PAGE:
top of page


April 26 - August 11, 2019

2rd-Floor Gallery

Curated by Joey Yates

Member Reception April 25th 6-8pm

A chair is a customary offering within our shared codes of polite behavior. For designers, it is a primary object for interpreting the intersection of function and aesthetics. In contemporary artistic practice, it has become an indelible focus of creative inquiry for artists, working in a variety of media, who employ the chair for its ability to embody space, status, social conventions, personal identity, memory, family history, and other aspects of our humanity. With arms, legs, a seat, and a back, the chair can become a surrogate for the human body, reflecting the essence of a person and the lived experience.


In 1888 Vincent Van Gogh created a pair of paintings that attempted to personify his own studio chair, along with the favorite chair of his friend, artist Paul Gauguin. In 1912 Pablo Picasso helped introduce the element of collage into modern painting with his Still-Life with Chair Caning. Throughout the southern U.S. African-American neighborhoods have long been the site of a creative act known as Yard Work, an ornate form of outdoor display for everyday objects such as discarded tires, tools, cooking utensils, pipes, and fan blades. Chairs often appear as a commemoration to a lost loved one, preparing a seat for their wandering spirit. This form of assemblage likely inspired the Texas artist Robert Rauschenberg to incorporate a chair into his work Pilgrim from 1960, an early example of one of his pivotal collage paintings that combined personal objects from his home and studio. The American painter Alice Neel often depicted her subjects seated in a blue and white striped chair from the intimate interior world of her studio. More recently, the chair was used to signify the stately concerns of Kehinde Wiley's 2018 presidential portrait of Barack Obama.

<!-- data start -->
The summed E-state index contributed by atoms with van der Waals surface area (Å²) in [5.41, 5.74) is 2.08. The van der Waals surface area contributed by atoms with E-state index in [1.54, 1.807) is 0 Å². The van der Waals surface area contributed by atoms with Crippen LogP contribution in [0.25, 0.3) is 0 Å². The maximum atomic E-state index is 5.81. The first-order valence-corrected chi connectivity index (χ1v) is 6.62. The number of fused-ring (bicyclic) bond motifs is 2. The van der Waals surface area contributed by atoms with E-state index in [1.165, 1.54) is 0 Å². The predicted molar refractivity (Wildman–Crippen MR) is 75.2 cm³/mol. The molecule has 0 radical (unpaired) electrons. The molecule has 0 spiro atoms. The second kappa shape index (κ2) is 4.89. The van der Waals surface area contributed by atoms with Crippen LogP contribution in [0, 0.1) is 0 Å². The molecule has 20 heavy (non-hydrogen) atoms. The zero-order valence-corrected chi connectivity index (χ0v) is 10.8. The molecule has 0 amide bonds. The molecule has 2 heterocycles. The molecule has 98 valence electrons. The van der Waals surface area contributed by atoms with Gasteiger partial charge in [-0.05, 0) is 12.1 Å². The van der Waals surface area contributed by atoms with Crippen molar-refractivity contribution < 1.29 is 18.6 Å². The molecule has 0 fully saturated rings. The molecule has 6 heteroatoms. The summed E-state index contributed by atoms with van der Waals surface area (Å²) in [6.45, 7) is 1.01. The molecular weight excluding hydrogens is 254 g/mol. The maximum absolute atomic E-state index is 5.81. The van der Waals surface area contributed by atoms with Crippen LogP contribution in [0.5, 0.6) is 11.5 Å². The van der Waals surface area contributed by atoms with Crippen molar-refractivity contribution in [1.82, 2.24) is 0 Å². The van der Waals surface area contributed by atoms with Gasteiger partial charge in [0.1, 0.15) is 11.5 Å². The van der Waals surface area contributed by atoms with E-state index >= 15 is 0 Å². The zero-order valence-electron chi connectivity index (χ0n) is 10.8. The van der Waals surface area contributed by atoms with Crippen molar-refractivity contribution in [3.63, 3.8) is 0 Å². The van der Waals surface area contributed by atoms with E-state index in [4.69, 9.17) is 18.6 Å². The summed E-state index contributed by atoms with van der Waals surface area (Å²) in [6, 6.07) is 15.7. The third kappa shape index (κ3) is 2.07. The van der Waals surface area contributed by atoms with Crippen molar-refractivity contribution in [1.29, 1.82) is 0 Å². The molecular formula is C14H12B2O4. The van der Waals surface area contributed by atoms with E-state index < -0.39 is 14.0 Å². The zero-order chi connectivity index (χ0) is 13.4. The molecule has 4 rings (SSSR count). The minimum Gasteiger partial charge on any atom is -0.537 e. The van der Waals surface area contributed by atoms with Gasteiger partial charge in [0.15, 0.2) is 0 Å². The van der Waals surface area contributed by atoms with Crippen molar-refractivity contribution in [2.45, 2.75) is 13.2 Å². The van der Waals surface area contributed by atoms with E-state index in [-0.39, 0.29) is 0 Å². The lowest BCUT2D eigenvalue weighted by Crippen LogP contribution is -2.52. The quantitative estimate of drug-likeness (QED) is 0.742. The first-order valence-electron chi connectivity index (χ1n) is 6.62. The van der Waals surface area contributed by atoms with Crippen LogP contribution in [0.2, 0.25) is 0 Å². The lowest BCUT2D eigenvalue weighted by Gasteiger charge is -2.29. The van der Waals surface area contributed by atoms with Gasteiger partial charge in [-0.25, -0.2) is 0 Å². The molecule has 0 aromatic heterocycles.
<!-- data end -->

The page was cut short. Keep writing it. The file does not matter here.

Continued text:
The personification of the chair reaches beyond contemporary art into the wider culture, with such moments as the man vs. chair wrestling scene in the 1997 Harmony Korine film Gummo, or the speech by Clint Eastwood when, during his endorsement of Mitt Romney at the 2012 Republican National Convention, he made a rambling, improvised speech to an empty chair that was intended to represent a critical exchange with President Obama.    


In The Hot Seat offers insight into how the chair is being continually reimagined in contemporary artistic practice. The exhibition combines artist-made chairs with sculptures, installations, paintings, and mixed media works by: Tanya Aguiñiga, Hawkins Bolden, Sarah Braman, Scott Burton, Alex Chitty, Jeremy Dean, The Haas Brothers , René Herbst, Lonnie Holley, Mika Horibuchi, Jessica Jackson Hutchins, David Iacovazzi-Pau, Chris Johanson, Donald Judd, Glenn Kaino, Barbara Kasten, Norman Kelley, Krueck + Sexton, Mateo López, Jonathan Muecke, Devon N. Morris, OOIEE, Tejo Remy, Gerrit Rietveld, Aaron Skolnick, Travis Somerville, Simon Starling, KCJ Szwedzinski, Ole Ukena, Franz West, Robert Wilson, and Tobias Wong.

This show is supported by Leslie and James Millar; Jody and PA Howard; George and Linda Kurz; RJE Interiors, Genscape, and the Andy Warhol Foundation for the Visual Arts.

Sarah Braman

Barbara Kasten
Seated Form (red), 1972
Fiber and chair
Dimensions variable 

Courtesy the artist and Bortolami, New York. ©Barbara Kasten.

bottom of page